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Time out prompts a question from Tennys about Fabio's rules

MELBOURNE, Australia (AP) — Things got heated during Tennys Sandgren's fourth-round win over No. 12 Fabio Fognini at the Australian Open on Sunday, when the Italian player took a bathroom break after losing the first set.

It rubbed Sandgren the wrong way. It got more frustrating for the American when Fognini, after being docked a point for wasting time after dropping his opening service game in the second set, called immediately for a medical time out to treat blisters on his fingers.

While his opponent was otherwise occupied in the locker room, Sandgren asked chair umpire Damien Dumusois to explain why Fognini was allowed to take a break after the usual time between sets had lapsed.

“There are still rules. He doesn’t just get new rules because he’s Fabio, or does he?” Sandgren asked. Dumusois said he'd consulted with Grand Slam supervisor Gerry Armstrong, who'd given it the OK.

“Just because Gerry says it’s OK, doesn’t mean it’s within the rules of tennis. It means subjectively, Gerry says ‘sure, you can go to the bathroom now,' to make sure he doesn’t break all his rackets and walk off the court.”

Armstrong was called onto court soon after, to adjudicate on the medical time out. After waiting through two extended breaks, Sandgren went on a roll and took a 4-0 lead. Then Fognini, now fired up himself, won five straight games before Sandgren regained his composure.

The pair traded glares and verbal barbs, but in the end they hugged, with Fognini running around to Sandgren's side of the net to congratulate him on the 7-6 (5), 7-5, 6-7 (2), 6-4 win.

The 100th-ranked Sandgren is into the quarterfinals for the second time in three years in Australia and next faces Roger Federer, who has won six titles at Melbourne Park among his 20 majors. He'll have to put the testy match against Fognini behind him quickly.

“It just seemed like we were dragging on for no real reason. I would have liked to have seen the ref be a little more forceful for what the times actually were," Sandgren explained later. “I was just trying to keep my composure and stay focused. Yeah, sometimes I can mouth off a little bit as far as speaking my mind as a way to vent. I was getting a little frustrated as to why we weren't playing yet. I used that time to vent.”

Fognini later said he no regrets about the fourth-round loss. He was fined $2,500 in a heated opener against American Reilly Opelka, when he came back from two sets down to win in five and acknowledged later he spoke improperly to chair umpire Carlos Bernardes.

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FIRST TIMER

Ons Jabeur is the first Arab woman to make it to a Grand Slam singles quarterfinal, and she's proud to lead the way.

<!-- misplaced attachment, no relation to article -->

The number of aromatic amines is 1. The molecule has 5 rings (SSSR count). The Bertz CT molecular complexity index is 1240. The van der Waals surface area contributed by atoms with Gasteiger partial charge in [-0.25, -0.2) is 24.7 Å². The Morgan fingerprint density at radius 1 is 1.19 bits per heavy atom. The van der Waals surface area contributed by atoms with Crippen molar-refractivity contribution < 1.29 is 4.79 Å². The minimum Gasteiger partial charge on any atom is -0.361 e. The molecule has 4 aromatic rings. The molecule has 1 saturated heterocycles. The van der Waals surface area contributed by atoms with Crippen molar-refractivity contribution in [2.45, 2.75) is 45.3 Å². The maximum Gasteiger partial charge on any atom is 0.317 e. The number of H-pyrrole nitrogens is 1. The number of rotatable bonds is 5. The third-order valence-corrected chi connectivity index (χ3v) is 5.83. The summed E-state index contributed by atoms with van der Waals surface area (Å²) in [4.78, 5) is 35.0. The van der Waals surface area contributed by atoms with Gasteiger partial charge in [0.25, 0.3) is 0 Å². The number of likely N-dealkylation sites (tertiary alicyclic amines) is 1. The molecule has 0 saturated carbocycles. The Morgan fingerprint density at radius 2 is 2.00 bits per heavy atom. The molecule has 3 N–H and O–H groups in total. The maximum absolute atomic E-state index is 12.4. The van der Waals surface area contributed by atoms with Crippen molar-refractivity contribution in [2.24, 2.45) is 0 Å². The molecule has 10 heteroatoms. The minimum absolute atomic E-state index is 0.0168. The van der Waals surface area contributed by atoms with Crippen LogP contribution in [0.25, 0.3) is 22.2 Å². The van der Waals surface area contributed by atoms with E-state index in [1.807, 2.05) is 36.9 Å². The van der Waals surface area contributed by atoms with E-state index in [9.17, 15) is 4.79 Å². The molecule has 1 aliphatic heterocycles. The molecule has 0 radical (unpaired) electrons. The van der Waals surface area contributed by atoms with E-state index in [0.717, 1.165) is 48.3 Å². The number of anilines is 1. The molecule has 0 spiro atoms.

“I'm trying to inspire many young generations back home either in Tunisia or the Arabic world, especially in Africa, which is amazing," she said. “I've been practicing in Tunisia from the age of three." She added, smiling: "I'm a 100 percent Tunisian product."

The 78th-ranked Jabeur beat 27th-ranked Wang Qiang, who upset 23-time major winner Serena Williams in the previous round, 7-6 (4), 6-1 on Sunday. The 25-year-old Jabeur will play American Sofia Kenin on Tuesday in the final eight. Jabeur said she had plenty of scholarship offers to go to college in the U.S., but "I wanted to really go pro directly."

She attended tennis academies in Belgium and France but she decided that returning to Tunisia was a "good option."

A French Open junior champion in 2011, Jabeur expected quick success on the elite tour.

"It was a little bit frustrating just after the juniors because I was expecting to go better," she said. "So many players I played with in juniors, I see them, they're like top 50, top 20."

She's on her way up the rankings now, after making the last eight in the season's first major. She's attracting attention with each match in Australia, and keeping her family awake.

“I called my mom right away, she was really, really happy," Jabeur said of her win over Wang. "My father as well, I think he was crying. Also my two brothers, the one in Germany and the one in France. The family, everyone was behind me. They couldn't go back to sleep again.

“I'm happy that I have this support because we've been through rough times — now it's finally paying off.”

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DJOKOVIC'S FAMILY FAVORITE?

Novak Djokovic is one of Serbia's favorite sons. But is he his son's favorite player? Apparently, it's still up for debate.

Djokovic has has won 16 major titles, including a record seven in Australia, and is into the quarterfinals of a major for the 46th time — second only to Roger Federer. He recently pulled tens of thousands of Serbian fans to stadiums in Brisbane and Sydney as he helped his country win the inaugural ATP Cup team tournament.

His five-year-old Stefan has started playing tennis — he also likes martial arts and football — and father and son practice together sometimes. Asked about Stefan's tennis development, Djokovic said: “He likes to play with me, and with his best friend. He doesn't like to play with too many other people.”

Asked who Stefan's favorite is, not even the 32-year-old Djokovic was sure.

“He still hasn't expressed who his favorite player is. I hope I'll be working on becoming his favorite player."

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AP Sports Writer Dennis Passa contributed to this report.

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More AP Tennis: https://apnews.com/apf-Tennis and https://twitter.com/AP_Sports

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